An “active shooter” has been identified at South Carolina State University’s Washington Dining Hall. Several students have been shot and there are multiple casualties. The shooter is carrying an automatic assault rifle.
The mock drill scenario was set in motion Tuesday morning to test the campuswide mass communication alert system for students, faculty and staff in the event of a real shooting incident on campus.
Students, faculty and staff were notified through a series of electronic communications, including social media, email, text messages, printed materials and campus sirens about the mock shooting.
During the drill, which began at 10 a.m., campus sirens were sounded with a voice over, “This is a drill. This is a drill. This is an active shooter drill initiative. Campus lockdown.”
The campus gates and traffic were shut down with officials standing watch outside of all campus buildings to ensure all remained within. Two officers were assigned to each building on campus.
S.C. State senior Breone Blackwell said she was unaware of the drill despite the fact that students, staff and faculty were informed about the coming drill and encouraged to register for the university’s emergency notification system, known as e2campus.
Individuals who registered received notification of the drill via email or text message.
“I am not on campus that much,” Blackwell said. “I don’t really check my emails too often.”
Even so, Blackwell says she feels safe on campus and that the drill was important.
The possibility of a shooting incident “is very scary,” she said. “I am aware it can take place here. I think campus security does a great job at keeping us safe.”
Elizabeth Mosely-Hawkins, university spokeswoman, said S.C. State is trying to find ways to encourage students like Blackwell to sign up for the text blasts and social media outlets such as Facebook and Twitter.
“We do know that text messages are one of the ways that we can reach students,” she said.
Maria Hubbard, S.C. State academic coordinator with the Savannah River Environmental Scientist Field Station, said she stayed in the dark in her office during the drill.
“I thought it was such a great idea,” she said. Hubbard saw the shooting reenactment and drill video released by the university’s external affairs department and signed up for alerts on her cell phone.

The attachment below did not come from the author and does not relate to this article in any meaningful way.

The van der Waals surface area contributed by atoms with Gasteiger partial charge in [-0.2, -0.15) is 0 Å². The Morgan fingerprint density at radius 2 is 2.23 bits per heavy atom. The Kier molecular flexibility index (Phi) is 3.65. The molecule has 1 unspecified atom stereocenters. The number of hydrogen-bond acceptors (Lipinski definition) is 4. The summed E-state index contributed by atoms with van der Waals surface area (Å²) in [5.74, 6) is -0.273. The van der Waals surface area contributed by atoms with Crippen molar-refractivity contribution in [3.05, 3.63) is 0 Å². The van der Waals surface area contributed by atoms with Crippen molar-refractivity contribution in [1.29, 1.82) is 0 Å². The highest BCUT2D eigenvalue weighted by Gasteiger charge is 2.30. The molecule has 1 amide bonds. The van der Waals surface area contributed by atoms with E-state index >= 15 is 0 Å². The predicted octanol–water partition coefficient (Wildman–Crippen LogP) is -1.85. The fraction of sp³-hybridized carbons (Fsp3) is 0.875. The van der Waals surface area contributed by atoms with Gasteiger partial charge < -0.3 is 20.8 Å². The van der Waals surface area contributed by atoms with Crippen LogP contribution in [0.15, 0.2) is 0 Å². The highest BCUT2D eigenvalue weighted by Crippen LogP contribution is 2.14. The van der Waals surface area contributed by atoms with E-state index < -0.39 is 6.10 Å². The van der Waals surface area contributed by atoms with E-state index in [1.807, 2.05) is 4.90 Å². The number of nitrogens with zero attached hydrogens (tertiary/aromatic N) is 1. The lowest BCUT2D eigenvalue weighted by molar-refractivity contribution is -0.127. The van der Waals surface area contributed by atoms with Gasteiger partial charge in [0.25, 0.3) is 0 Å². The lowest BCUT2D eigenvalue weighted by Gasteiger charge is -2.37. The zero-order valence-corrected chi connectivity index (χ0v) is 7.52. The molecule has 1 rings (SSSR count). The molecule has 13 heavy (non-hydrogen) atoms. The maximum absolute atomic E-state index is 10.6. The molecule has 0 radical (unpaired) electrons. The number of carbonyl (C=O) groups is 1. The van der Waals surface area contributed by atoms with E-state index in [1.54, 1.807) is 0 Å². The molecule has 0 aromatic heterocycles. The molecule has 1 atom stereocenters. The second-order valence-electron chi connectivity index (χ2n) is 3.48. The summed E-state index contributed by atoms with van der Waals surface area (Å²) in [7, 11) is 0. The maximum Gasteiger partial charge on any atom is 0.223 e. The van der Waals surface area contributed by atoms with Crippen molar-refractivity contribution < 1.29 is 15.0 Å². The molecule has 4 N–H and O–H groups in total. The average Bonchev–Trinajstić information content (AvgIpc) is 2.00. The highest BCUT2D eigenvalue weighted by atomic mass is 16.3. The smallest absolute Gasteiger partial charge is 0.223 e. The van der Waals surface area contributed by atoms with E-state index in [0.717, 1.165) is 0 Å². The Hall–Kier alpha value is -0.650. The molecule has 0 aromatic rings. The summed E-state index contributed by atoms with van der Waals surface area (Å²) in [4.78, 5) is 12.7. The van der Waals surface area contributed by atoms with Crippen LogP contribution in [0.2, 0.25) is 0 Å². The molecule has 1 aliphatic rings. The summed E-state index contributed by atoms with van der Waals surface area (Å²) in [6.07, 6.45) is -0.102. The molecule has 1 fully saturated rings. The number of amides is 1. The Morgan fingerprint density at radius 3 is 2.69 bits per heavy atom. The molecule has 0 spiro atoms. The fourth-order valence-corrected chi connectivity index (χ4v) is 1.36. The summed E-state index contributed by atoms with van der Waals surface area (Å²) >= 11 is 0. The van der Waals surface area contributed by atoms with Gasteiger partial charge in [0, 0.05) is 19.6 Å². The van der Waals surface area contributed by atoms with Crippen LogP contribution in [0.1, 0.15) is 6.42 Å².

“I feel safe because we are doing this, but I was also afraid at the same time because we go along in everyday life and think that these kinds of things won’t happen. But they do,” Hubbard said.
Suggestions provided those on campus in the event of a shooting include hiding, closing doors, remaining calm and, if necessary and safe to do so, escaping.
S.C. State held the drill in conjunction with Orangeburg County Emergency Services, Orangeburg Department of Public Safety, Orangeburg County Sheriff’s Office and the police departments from Claflin University and Orangeburg-Calhoun Technical College.
S.C. State Campus Police Chief Mernard Clarkson said, “We want to identify any shortcomings we may have and to quickly rectify them to assure we have a safe outcome to a shooting incident.
“This is something we will do on an annual basis to ensure if there are any faults in the system, we will quickly identify them and correct them.”
Clarkson said he would describe the S.C. State campus as safe with few major incidents.
“Of course, a real-life situation is unpredictable,” Clarkson said. “This is not just training for South Carolina State University campus police, but these exercises will prepare the entire campus community on how to respond in the event of a real situation.”
Following the drill, there was a closed debriefing with law enforcement to assess how well the drill worked. Information on what the drill demonstrated will be revealed at a later date when the issues of concern are formalized and put into writing.
The university plans to hold a second drill in the spring with the full involvement of law enforcement and emergency personnel.
Clarkson said the drill was held because of the recent mass shootings on college and university campuses across the country.
Last month, shots were fired during homecoming weekend at North Carolina A&T University in Greensboro, leaving one man wounded and prompting a brief lockdown of the campus.
Earlier this year, there was a shooting at Lone Star College in Texas where three were injured and at the Massachusetts Institute of Technology in April where two people were killed.
The 2007 Virginia Technical College shooting, the deadliest mass murder at a U.S. college campus in history, left 32 people dead and 17 wounded.
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